By Tom Sellar
By Emily Warner
By R.C. Baker
By Alexis Soloski
By Alexis Soloski
By R. C. Baker
By Alexis Soloski
By Tom Sellar
How to explain the sudden renown of 90-year-old artist León Ferrari? Few knew this Argentinean figure before he won the Golden Lion at the Venice Biennial in 2007. When his MOMA exhibition was announced in 2009 (a retrospective he weirdly shared with the late Brazilian conceptualist Mira Schendel), news of the show elicited as many blank stares as it did words of praise. So how did the work of a mostly forgotten South American gadfly go from last century's oblivion to this season's revelation?
Ferrari's story is, among other things, part of the larger narrative of the making and unmaking of artistic influence—especially as it applies to the world's two most influential museums, namely MOMA and the Tate. Another artist whose career, like Marina Abramovic's, announces the expansion of these buttoned-down institutions into new arenas of art history, Ferrari and his newfound popularity effectively illustrate the most recent reinvention of the worldwide modernist canon.
Modernism's storyline—with its beads-on-a-string march through art history—was recently broadened by a series of revisionist shows in New York and London (see, among other exhibitions, MOMA's On Line: Drawing Through the Twentieth Century and Tate Britain's Altermodern: Tate Triennial). The result, as Roberta Smith succinctly put it, made Conceptualism the new Cubism. The ensuing orthodoxy has introduced a museum world order that looks as stable as January's Davos global economic consensus. Brainy postmodernism—that snooty pastiche of old tropes Fredric Jameson pegged 20 years ago as "the cultural logic of late capitalism"—is now, officially, contemporary art's house style. New ism or old ism . . . no matter, it's immensely refreshing to see a figure like Ferrari emerge from the dust of the museum storeroom.
Fortunately for us, Ferrari's actual art—like that of other late-20th-century creators currently suffering the canonical museum makeover—is slippery enough to avoid institutional straitjackets. His Émile Zola novel of a life and his 50-year love affair with multiple media still make him nearly unclassifiable, despite certain institutions' best efforts. A close reading of Ferrari's current gallery exhibition at Haunch of Venison makes his unruliness plain. On a more fundamental note, this artist's originality shines through precisely where his conceptualist New York counterparts appear most conformist—not in the anti-formalist critiques his generation levied against its AbEx forebears (see the toothless cultural politics of early conceptualists like Allen Kaprow and Sol Lewitt), but in Ferrari's use of cutting-edge methods to protest real-life social injustices, most often at significant personal risk.
Ferrari's beginnings as an engineer led him to embrace ceramics, cement, wood, and wire—all malleable stuff through which he could engage volume and space. Traces of a loose, incipient line from these sculptural efforts touch down in several of the exhibition's earliest drawings (dating from the early 1960s), while his relentless techie drive finds echoes in an evolving company of sculptures, mobiles, collages, photographs, texts, and works on paper. Global conceptualism was in the air from New York to Tokyo after the Beatles first LP. In Ferrari's Buenos Aires, though, the stakes were dramatically higher. Experimental art veered away from what Joseph Kosuth—the artist who gave conceptualism its name—breezily defined as a set of "analytic propositions" to art as social change. As the end of the 1960s approached, the streets in front of the Instituto Di Tella, a leading public art gallery, looked a lot like Cairo's Tahrir Square. Just as America's white counterculture basked in the "Summer of Love," South America's capitals braced—like Newark and Detroit—for a long hot summer.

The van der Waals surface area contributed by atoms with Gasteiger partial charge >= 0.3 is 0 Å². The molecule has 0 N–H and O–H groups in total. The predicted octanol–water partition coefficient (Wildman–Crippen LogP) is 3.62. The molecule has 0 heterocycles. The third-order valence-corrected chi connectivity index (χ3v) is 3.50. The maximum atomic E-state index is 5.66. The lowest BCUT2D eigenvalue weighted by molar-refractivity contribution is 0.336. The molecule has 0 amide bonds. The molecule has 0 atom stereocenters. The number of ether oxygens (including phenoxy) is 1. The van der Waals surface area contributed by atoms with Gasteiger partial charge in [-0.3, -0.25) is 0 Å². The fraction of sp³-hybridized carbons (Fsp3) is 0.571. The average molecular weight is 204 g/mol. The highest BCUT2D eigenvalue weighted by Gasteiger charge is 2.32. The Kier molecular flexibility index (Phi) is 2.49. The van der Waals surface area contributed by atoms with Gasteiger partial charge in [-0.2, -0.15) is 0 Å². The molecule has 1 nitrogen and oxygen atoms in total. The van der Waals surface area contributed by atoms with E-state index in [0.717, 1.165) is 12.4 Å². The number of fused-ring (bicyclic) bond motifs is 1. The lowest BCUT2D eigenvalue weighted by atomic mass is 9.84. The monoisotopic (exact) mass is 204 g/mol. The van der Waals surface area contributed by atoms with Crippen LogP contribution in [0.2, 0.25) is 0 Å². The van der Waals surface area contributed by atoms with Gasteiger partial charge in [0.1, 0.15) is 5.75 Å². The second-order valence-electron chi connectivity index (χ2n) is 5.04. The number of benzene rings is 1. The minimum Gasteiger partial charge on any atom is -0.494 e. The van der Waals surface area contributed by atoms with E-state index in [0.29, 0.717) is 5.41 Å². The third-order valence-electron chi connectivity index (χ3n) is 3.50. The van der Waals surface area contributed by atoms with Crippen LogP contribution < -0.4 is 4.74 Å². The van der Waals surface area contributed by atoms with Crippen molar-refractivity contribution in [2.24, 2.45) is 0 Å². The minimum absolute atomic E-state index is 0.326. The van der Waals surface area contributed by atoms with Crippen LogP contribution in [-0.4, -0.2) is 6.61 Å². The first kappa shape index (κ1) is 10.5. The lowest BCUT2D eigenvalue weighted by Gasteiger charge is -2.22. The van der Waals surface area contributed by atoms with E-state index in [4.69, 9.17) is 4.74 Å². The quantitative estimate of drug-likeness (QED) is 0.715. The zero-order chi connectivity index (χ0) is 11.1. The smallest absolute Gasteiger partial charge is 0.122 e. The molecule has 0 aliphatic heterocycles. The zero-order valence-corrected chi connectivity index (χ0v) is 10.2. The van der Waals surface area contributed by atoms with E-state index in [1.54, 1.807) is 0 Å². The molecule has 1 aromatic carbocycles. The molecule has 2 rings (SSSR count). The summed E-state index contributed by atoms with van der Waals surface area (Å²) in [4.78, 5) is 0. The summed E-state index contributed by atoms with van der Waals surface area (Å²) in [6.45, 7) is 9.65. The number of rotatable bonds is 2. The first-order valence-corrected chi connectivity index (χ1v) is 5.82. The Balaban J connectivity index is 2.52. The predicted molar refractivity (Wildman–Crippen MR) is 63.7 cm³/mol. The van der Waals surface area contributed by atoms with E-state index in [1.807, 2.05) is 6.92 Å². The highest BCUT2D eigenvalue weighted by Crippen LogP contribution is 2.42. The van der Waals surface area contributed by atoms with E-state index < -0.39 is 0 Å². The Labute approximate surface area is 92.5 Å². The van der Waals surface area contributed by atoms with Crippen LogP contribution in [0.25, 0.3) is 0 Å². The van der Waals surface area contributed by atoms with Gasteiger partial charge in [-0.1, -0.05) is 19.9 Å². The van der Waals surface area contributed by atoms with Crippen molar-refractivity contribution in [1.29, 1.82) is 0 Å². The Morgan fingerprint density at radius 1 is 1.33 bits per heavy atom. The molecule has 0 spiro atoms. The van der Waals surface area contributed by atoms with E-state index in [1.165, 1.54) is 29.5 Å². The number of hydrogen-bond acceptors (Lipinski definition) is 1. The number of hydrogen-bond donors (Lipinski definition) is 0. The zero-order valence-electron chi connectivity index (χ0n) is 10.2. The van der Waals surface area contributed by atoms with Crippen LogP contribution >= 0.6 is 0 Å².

The Argentinean generals' "dirty war" came close on the heels of "Tucuman Arde" ("Tucuman Is Burning")—a landmark event fusing art and politics—in which Ferrari participated. Then came the murder of friends (among them the novelist Rodolfo Walsh); Ferrari was forced into exile in Brazil soon afterward. Finally, there was the disappearance of the artist's son, Ariel. Ferrari had traded making actual artworks in Argentina for what others considered agitprop, but in São Paulo he returned to fashioning objects that brimmed with political responsibility. The issue for him henceforth became how to represent the unrepresentable—how to "express all the terrible things that we were and are." If folks objected to his efforts being called art—as happened in 2004 when his Buenos Aires retrospective was briefly shut down by the local Catholic archdiocese—he declared: "I would not change my course, I would only change its name: I would cross out art and call it politics, corrosive criticism, whatever." Art by another name, he argued, is still art.
Corrosive criticism has, in fact, become the most significant quiver in Ferrari's arsenal. Even if his current exhibition at Haunch plays out his career in polite decrescendo, there is plenty of flash to recall this veteran artist's more spirited offenses. There are several messily calligraphic cuadros escritos, or written canvases, that invoke both his first text works—dangerously titled Letters to a General (1962)—and his near lack of interest in the usual semiological claptrap accompanying language in art (he used illegible "writing" repeatedly to ambiguously approximate words, not replicate their constituent parts). There's a seminal drawing titled, alternately, Noah's Ark or The Impregnating Tree (1964)—a hijacking of the Biblical story with text drawn ark-like around a collaged image of the genitals of Michelangelo's David—that should be enough to send the Catholic League's Bill Donohue, ass over rosary beads, into conservative talk radio studios.